Ski industry may seek bailout from provincial government

Lockdown could cost industry $90 million

An uphill battle of sorts for the head of the Ontario Snow Resorts Association (OSRA) to convince the province to reopen ski hills and snowboard operations that were closed as part of the 28-day lockdown which began Dec. 26.

Kevin Nichol says they are forming a working group with the health and tourism ministries to look at options.

The lockdown is to end Jan. 9 in northern Ontario and Jan. 23 in southern districts.

The OSRA represents 50 alpine resorts. The lockdown began as most resorts were preparing to cash in on the lucrative Christmas holiday season which makes up about 30 per cent of their revenue.

Nichol is concerned how smaller resorts will fare.

“For over 40 years we’ve never gone to the government for financial assistance. We’ve always managed to hold our own, despite the weather, because some years weather can be a challenge. But we’ve never asked for support.”

Nichol says they are reassessing that.

“We want to ensure these operators can still continue to operate.”

He estimates the lockdown will cost the ski industry $90 million and more than 9,000 jobs.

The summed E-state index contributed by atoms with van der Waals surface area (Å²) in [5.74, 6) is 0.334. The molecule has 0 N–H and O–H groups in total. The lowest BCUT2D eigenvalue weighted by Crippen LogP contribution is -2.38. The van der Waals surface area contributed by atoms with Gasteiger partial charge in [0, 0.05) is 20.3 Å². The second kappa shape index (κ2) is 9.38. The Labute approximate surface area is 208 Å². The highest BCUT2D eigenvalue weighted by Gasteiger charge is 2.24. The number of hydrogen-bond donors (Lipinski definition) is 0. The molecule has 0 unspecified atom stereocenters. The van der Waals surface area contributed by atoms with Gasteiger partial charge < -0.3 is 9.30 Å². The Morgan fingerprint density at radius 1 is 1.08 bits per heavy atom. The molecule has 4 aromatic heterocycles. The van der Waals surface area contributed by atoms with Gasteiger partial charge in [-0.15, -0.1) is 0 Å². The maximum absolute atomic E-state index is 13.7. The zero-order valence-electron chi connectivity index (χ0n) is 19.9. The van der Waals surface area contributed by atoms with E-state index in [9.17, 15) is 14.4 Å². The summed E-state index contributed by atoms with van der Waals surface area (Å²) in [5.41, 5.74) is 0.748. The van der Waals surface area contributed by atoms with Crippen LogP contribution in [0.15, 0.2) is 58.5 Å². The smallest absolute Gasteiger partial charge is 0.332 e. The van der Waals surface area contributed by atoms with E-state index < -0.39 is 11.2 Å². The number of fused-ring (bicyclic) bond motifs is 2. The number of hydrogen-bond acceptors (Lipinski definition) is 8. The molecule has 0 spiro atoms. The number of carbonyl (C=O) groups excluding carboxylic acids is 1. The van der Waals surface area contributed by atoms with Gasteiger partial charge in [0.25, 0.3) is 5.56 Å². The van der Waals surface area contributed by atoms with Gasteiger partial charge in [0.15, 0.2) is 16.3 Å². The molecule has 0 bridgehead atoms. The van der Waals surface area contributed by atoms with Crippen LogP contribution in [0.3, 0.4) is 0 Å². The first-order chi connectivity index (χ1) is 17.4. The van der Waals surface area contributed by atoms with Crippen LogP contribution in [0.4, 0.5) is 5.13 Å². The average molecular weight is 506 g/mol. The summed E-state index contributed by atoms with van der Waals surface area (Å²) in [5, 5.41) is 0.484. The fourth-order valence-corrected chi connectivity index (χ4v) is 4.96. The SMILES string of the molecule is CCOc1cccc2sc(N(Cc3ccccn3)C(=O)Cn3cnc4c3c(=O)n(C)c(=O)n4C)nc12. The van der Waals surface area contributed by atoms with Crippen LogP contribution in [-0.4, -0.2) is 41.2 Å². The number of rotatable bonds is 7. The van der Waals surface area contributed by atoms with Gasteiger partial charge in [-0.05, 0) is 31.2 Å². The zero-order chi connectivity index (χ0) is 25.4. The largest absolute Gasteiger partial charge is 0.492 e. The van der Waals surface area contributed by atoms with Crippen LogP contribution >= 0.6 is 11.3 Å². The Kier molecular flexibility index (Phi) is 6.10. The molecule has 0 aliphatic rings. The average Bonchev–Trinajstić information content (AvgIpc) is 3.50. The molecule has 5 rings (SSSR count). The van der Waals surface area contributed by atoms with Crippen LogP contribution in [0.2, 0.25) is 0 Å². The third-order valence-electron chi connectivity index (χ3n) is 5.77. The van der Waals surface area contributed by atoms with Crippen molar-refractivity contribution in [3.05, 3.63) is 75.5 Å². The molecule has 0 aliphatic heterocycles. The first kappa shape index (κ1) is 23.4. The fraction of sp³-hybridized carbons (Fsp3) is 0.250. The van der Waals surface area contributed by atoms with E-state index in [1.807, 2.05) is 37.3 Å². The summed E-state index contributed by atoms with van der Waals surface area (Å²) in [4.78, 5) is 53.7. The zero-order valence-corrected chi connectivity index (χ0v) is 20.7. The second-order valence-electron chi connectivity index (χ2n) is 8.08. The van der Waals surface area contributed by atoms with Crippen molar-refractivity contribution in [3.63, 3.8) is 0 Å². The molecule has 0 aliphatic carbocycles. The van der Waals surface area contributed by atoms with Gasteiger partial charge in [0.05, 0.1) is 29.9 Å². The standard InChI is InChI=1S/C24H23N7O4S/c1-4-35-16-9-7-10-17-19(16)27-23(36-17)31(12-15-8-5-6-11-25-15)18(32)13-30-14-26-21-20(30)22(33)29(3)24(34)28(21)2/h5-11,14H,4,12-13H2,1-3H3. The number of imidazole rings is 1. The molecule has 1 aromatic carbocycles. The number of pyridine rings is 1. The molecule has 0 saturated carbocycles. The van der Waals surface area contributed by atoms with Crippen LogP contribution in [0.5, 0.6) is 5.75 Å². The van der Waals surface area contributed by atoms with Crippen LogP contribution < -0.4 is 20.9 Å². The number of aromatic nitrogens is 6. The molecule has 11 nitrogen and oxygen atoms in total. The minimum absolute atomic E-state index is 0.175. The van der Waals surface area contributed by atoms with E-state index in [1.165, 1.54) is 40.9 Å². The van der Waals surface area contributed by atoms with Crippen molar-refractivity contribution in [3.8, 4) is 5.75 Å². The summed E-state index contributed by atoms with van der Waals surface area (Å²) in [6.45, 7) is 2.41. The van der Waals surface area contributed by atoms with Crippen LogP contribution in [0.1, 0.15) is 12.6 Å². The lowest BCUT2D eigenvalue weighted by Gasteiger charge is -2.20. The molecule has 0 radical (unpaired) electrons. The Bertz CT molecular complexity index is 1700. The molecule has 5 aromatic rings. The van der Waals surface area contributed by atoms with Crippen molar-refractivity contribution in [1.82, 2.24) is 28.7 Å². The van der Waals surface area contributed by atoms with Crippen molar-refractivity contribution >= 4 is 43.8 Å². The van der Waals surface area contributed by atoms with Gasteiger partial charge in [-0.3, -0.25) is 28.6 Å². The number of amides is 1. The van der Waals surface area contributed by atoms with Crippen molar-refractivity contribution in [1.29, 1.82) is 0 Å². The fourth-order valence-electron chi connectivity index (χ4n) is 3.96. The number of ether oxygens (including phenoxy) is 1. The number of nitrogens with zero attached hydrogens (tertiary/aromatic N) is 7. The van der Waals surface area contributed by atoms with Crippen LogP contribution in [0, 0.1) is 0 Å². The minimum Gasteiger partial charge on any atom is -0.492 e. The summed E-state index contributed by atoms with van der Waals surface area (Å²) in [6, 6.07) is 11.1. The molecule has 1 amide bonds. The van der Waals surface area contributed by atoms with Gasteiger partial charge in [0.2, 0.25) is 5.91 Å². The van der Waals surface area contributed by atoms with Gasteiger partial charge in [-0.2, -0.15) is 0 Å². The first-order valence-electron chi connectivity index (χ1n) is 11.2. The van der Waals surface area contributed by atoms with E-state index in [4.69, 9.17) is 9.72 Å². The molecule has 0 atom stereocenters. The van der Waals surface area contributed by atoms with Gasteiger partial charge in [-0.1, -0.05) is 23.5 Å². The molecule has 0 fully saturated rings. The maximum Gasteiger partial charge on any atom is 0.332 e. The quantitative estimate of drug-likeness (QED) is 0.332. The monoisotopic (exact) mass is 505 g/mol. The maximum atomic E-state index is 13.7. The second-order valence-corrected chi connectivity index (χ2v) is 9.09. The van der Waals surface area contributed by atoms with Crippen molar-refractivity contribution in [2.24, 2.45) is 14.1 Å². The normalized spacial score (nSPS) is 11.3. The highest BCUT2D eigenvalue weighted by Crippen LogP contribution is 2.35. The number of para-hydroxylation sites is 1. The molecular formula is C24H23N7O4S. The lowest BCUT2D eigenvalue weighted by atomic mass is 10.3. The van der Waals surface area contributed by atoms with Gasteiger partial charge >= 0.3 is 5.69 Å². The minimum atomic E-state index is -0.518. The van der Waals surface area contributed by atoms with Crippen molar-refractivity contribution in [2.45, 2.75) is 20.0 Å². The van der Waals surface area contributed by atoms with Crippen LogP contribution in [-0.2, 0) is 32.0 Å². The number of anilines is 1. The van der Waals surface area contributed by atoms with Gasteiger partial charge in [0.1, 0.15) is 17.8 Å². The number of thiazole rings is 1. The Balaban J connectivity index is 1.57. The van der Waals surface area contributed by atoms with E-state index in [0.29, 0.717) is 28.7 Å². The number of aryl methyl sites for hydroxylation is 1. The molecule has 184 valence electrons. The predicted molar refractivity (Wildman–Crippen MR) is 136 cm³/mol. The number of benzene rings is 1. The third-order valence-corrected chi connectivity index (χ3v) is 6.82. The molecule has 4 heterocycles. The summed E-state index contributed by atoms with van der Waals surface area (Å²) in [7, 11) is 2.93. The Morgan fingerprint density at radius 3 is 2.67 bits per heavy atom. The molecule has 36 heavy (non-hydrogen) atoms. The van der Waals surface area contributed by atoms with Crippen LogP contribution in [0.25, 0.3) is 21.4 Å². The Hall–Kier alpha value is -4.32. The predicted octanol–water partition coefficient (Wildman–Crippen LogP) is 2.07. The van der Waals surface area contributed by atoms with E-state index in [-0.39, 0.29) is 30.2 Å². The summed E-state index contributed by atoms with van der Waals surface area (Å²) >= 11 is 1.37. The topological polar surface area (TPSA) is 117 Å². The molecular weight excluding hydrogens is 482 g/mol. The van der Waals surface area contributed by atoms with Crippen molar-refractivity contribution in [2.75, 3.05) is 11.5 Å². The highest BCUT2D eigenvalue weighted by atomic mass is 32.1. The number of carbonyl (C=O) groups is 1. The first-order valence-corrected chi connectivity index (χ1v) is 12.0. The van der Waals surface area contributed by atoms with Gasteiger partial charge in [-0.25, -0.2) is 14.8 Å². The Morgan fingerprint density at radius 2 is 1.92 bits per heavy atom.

Nichol reminds the public that resorts closed during the March Break when the OSRA realized they had to do their part to flatten the curve.

Ontario is the only location in North America to stop downhill skiing and snowboarding as part of a pandemic lockdown, and it’s left Nichol baffled.

“We have developed best practices that were given to the government back in August and September. It’s going to be curious to see what the government feels we need to change,” says Nichol. “We felt our protocols were in line with every other jurisdiction in North America was doing and they’re all operating.”

Nichol says resorts had put in place mandatory face coverings on lifts and in lineups. No indoor services were going to be offered except washrooms and a place for people to warm up.

“It’s really just about getting people out on the snow and get them skiing and snowboarding again because we need an outlet,” says Nichol. “It’s good for our mental health and wellbeing.”